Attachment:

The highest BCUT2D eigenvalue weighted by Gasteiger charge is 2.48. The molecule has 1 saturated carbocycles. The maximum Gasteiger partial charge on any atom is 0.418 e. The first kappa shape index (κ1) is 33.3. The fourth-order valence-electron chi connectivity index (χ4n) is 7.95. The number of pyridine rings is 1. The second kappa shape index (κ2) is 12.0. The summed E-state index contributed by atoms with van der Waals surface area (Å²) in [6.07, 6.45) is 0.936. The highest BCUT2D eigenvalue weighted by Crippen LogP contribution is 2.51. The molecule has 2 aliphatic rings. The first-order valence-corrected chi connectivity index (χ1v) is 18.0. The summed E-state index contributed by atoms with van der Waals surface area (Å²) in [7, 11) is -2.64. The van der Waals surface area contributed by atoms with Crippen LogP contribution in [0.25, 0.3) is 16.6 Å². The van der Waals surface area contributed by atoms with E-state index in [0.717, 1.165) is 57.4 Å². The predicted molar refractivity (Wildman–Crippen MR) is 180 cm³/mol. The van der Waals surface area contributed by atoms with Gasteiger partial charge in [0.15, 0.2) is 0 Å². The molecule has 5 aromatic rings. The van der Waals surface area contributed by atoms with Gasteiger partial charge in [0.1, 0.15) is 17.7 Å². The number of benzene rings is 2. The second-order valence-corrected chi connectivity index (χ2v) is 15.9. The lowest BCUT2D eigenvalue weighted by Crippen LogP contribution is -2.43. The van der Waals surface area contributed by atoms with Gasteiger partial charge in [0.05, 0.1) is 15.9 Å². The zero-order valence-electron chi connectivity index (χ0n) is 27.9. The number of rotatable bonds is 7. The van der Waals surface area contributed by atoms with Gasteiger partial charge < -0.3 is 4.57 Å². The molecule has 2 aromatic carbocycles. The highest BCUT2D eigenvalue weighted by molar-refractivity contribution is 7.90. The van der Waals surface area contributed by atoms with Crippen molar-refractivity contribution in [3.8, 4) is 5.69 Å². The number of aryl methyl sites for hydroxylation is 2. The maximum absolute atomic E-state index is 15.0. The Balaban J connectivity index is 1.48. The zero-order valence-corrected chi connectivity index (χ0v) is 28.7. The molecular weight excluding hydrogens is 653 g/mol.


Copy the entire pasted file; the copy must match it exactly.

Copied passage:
The highest BCUT2D eigenvalue weighted by Gasteiger charge is 2.48. The molecule has 1 saturated carbocycles. The maximum Gasteiger partial charge on any atom is 0.418 e. The first kappa shape index (κ1) is 33.3. The fourth-order valence-electron chi connectivity index (χ4n) is 7.95. The number of pyridine rings is 1. The second kappa shape index (κ2) is 12.0. The summed E-state index contributed by atoms with van der Waals surface area (Å²) in [6.07, 6.45) is 0.936. The highest BCUT2D eigenvalue weighted by Crippen LogP contribution is 2.51. The molecule has 2 aliphatic rings. The first-order valence-corrected chi connectivity index (χ1v) is 18.0. The summed E-state index contributed by atoms with van der Waals surface area (Å²) in [7, 11) is -2.64. The van der Waals surface area contributed by atoms with Crippen LogP contribution in [0.25, 0.3) is 16.6 Å². The van der Waals surface area contributed by atoms with E-state index in [0.717, 1.165) is 57.4 Å². The predicted molar refractivity (Wildman–Crippen MR) is 180 cm³/mol. The van der Waals surface area contributed by atoms with Gasteiger partial charge in [0.15, 0.2) is 0 Å². The molecule has 5 aromatic rings. The van der Waals surface area contributed by atoms with Gasteiger partial charge in [0.1, 0.15) is 17.7 Å². The number of benzene rings is 2. The second-order valence-corrected chi connectivity index (χ2v) is 15.9. The lowest BCUT2D eigenvalue weighted by Crippen LogP contribution is -2.43. The van der Waals surface area contributed by atoms with Gasteiger partial charge in [0.05, 0.1) is 15.9 Å². The zero-order valence-electron chi connectivity index (χ0n) is 27.9. The number of rotatable bonds is 7. The van der Waals surface area contributed by atoms with Gasteiger partial charge < -0.3 is 4.57 Å². The molecule has 2 aromatic carbocycles. The highest BCUT2D eigenvalue weighted by molar-refractivity contribution is 7.90. The van der Waals surface area contributed by atoms with Crippen molar-refractivity contribution in [3.8, 4) is 5.69 Å². The number of aryl methyl sites for hydroxylation is 2. The maximum absolute atomic E-state index is 15.0. The Balaban J connectivity index is 1.48. The zero-order valence-corrected chi connectivity index (χ0v) is 28.7. The molecular weight excluding hydrogens is 653 g/mol.